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This month's newsletter features the following sections: Announcements, State of the Organization, Cogitations, and DL (Democratic Lottery) Roundup of articles, papers, and reports of interest. To see the accompanying graphics, be sure your email client or browser is set to display images. 

From the Editor

Welcome to the DWE newsletter. Your feedback and input is appreciated. Please send your responses to content and relevant links to articles, papers, and reports of interest, as well as proposals for "Cogitations" articles and other features to

DWE September Board Meeting

Tuesday, September 7, 6:30-7:30 PM Eastern (3:30-4:30  PM Pacific)
Zoom link:
Meeting ID: 832 4349 5132, Passcode: 500304

DWE September Monthly Meeting

Sunday, September 12, 4:00-5:00 PM Eastern (1:00-2:00 PM Pacific)

Come a few minutes early and meet people informally

Zoom link:
Meeting ID: 881 6082 7455; Passcode: 945666

Featuring a Presentation bCharles Heckscher, PhD:
The Braver Angels Common Ground Town Hall 

Deliberate in small groups with people from all sides about a local issue? Have officials listen to what your small group agrees is important? If lots of people had a way to experience this, maybe they'd be as excited as we are about taking it further, with citizens' assemblies!  There is a way....and it's free! 

Dr. Heckscher is Distinguished Professor at Rutgers and Director of the Center for the Study of Collaboration in Work and Society. His current research includes work on the development of public conversation.

The Board of Directors unanimously adopted the following Vision and Mission Statements earlier this month. This was the culmination of several events soliciting input from Members and a number of meetings of the Directors.

Vision: A democracy led by people from all walks of life who are selected by lottery.

Mission: To engage, inform, and support people who share our vision of a better democracy.

The Board has also selected Susan Hauser to be Treasurer. Susan is a Certified Public Accountant with years of experience with non-profits. We are lucky to have her guide this aspect of the organization! Susan was in my class “Can Our Democracy Be Fixed” which focused on citizens’ assemblies and democratic lotteries at the end of the course.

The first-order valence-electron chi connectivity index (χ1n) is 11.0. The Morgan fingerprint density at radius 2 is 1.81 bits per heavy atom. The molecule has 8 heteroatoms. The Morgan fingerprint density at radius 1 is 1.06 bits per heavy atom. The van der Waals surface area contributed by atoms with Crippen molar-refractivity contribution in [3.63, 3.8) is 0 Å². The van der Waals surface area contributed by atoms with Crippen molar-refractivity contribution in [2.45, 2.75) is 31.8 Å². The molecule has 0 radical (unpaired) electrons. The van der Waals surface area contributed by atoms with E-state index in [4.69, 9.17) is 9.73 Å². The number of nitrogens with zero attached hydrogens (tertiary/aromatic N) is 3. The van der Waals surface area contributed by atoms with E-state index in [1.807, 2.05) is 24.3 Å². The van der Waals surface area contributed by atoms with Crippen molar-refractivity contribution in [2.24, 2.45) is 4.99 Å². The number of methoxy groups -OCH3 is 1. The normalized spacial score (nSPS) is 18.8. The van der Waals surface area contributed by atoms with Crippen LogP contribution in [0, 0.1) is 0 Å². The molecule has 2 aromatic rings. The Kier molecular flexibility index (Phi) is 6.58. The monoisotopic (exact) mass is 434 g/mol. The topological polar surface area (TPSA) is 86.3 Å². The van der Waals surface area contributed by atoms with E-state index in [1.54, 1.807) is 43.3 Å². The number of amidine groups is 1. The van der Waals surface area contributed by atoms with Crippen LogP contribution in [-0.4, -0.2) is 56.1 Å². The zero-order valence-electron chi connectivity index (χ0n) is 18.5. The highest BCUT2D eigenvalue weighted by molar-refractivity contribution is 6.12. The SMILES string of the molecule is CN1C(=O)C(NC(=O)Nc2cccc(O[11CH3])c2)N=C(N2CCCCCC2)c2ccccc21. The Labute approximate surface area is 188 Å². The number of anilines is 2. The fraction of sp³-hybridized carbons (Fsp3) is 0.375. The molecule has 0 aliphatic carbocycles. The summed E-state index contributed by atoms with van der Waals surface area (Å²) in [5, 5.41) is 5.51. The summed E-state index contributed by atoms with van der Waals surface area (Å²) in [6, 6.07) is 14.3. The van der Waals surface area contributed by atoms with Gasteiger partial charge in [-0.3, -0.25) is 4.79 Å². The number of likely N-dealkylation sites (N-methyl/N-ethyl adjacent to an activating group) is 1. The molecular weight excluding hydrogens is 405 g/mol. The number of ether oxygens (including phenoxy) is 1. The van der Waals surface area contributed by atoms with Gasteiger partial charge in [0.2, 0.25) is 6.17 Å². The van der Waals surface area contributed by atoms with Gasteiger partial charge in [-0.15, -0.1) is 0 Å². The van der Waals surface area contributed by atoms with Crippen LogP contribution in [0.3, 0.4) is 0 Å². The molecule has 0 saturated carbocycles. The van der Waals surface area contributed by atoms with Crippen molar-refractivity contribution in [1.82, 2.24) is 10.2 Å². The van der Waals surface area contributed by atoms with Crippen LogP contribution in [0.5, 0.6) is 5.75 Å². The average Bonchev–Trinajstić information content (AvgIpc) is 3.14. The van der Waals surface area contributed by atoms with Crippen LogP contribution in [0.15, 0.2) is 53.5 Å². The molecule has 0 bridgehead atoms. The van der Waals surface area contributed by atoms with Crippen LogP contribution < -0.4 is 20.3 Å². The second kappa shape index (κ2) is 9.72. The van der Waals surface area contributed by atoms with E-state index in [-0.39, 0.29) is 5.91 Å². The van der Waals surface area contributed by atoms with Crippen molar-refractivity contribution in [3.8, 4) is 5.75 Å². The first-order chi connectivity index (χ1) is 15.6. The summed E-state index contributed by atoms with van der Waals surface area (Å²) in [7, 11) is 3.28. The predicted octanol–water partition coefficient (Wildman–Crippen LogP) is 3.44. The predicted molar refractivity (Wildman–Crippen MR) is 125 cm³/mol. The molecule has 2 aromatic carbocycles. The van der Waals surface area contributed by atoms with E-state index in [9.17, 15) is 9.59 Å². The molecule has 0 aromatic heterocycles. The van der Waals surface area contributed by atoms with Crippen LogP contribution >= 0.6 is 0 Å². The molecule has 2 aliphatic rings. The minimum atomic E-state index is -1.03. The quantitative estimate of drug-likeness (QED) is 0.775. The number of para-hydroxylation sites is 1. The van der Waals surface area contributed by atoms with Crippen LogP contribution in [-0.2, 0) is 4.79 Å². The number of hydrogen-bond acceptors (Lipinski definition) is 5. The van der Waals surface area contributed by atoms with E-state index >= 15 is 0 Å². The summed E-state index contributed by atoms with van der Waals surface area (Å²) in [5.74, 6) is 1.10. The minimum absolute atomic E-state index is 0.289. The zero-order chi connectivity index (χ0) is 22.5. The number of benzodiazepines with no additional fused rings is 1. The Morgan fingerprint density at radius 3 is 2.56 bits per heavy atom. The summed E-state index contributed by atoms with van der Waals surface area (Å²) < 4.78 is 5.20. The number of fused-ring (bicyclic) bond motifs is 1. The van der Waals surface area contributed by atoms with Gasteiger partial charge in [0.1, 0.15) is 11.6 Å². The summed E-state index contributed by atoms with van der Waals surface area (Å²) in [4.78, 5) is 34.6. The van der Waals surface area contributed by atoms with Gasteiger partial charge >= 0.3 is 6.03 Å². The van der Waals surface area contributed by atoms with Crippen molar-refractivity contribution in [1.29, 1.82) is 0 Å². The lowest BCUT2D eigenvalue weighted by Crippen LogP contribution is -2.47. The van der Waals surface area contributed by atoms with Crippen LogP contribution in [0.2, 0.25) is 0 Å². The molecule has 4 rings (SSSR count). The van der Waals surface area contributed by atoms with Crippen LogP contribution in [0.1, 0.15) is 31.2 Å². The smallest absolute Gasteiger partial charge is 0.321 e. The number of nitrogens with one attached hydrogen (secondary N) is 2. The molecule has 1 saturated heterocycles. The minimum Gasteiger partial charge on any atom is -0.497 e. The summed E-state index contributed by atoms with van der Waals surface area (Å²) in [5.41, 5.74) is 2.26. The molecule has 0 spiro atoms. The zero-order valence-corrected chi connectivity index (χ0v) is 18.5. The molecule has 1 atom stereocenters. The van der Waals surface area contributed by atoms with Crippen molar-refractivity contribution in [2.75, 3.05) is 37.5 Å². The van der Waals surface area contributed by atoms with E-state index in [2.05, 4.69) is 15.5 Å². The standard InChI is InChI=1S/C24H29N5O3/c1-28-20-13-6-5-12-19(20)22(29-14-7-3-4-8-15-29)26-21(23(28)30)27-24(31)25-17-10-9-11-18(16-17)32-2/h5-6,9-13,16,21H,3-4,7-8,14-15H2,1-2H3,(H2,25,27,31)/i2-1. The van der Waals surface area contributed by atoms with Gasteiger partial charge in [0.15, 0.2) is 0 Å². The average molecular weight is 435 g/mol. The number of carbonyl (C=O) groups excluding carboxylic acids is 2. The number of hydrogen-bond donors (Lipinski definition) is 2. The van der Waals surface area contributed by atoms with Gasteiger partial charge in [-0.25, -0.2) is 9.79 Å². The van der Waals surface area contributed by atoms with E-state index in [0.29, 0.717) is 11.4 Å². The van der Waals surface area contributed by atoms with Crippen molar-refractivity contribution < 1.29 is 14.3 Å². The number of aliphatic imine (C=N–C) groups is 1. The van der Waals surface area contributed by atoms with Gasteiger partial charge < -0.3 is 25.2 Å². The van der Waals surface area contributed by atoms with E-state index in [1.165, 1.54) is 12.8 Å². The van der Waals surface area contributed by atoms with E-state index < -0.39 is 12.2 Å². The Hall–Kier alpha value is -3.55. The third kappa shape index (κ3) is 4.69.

We have 140 members, with the most members (13) in California. We began asking members where they lived less than a year ago, therefore we have 64 members without that information. There are probably 8 other countries that have organizations similar to ours, and there are several folks from them who have joined us to keep track of our activities. In the reverse, there are a number of us who are members of the Sortition Foundation in the United Kingdom which is the grandparent of us all!

If there are members in a state that want to communicate as a group, let me know and I will make the connection in a manner that ensures the privacy of everyone. I wonder which state will form the first Chapter of Democracy Without Elections!

Owen Shaffer, Operations Coordinator
  • We need a Cyber Security Consultant to advise the Webmaster on website security. So, if you have expertise in this area, and are willing to make yourself available on occasion, please contact Dave Tarby.

I taught a class for seniors over the summer titled “Can Our Democracy Be Fixed?” It was sponsored by the Osher Lifelong Learning Institute at the Asheville campus of the University of North Carolina.

My goal was to introduce citizens’ assemblies and democratic lotteries at the end of the course. I wanted students to first see that other solutions do not solve the set of problems our country faces.

The first of six sessions produced a class-generated list of problems in our country, ranging from corruption to voting access. The next three sessions explored reform ideas and evaluated them against the list of problems. There were over 30 reforms including ranked choice voting, proportional representation, term limits, various gerrymandering reforms, and controls for donations to candidates like democracy vouchers. Democratic lotteries and citizens’ assemblies were not discussed during these sessions.

Week five focused on comprehensive solutions like Our Common Purpose by the American Academy of Arts and Sciences and Congress’ For the People Act. Citizens’ assemblies were introduced during this week.

The last week explored the use of democratic lotteries to replace elections for Congress. Terry Bouricius’ ideas about using citizens’ assemblies to remove issues from Congress was discussed. Students seemed impressed that democratic lotteries solved all election-related problems.

The class was based on six sessions for a total of nine hours, but could be adjusted to other time constraints. I have over 150 presentation slides that include all sources of information so that they can be easily updated. I’d be happy to lend the slides to individuals who wish to teach this in a similar setting or possibly convert them to other situations, a high school social studies unit for example. I’ll be teaching the class again locally, and am willing to teach it online elsewhere.  Contact me if interested:

Owen Shaffer

Are you cogitating about something for the next newsletter?
Send articles/suggestions to
Please submit suggested links for next month's roundup HERE.

Hannah Arendt Center 13th Annual Fall Conference

Thursday, October 14, 2021 – Friday, October 15, 2021

Podcast featuring Madeline McCarren and Linn Davis
Submitted by Madeline McCarren

Global Assembly

Seeking co-hosts. For info CLICK HERE
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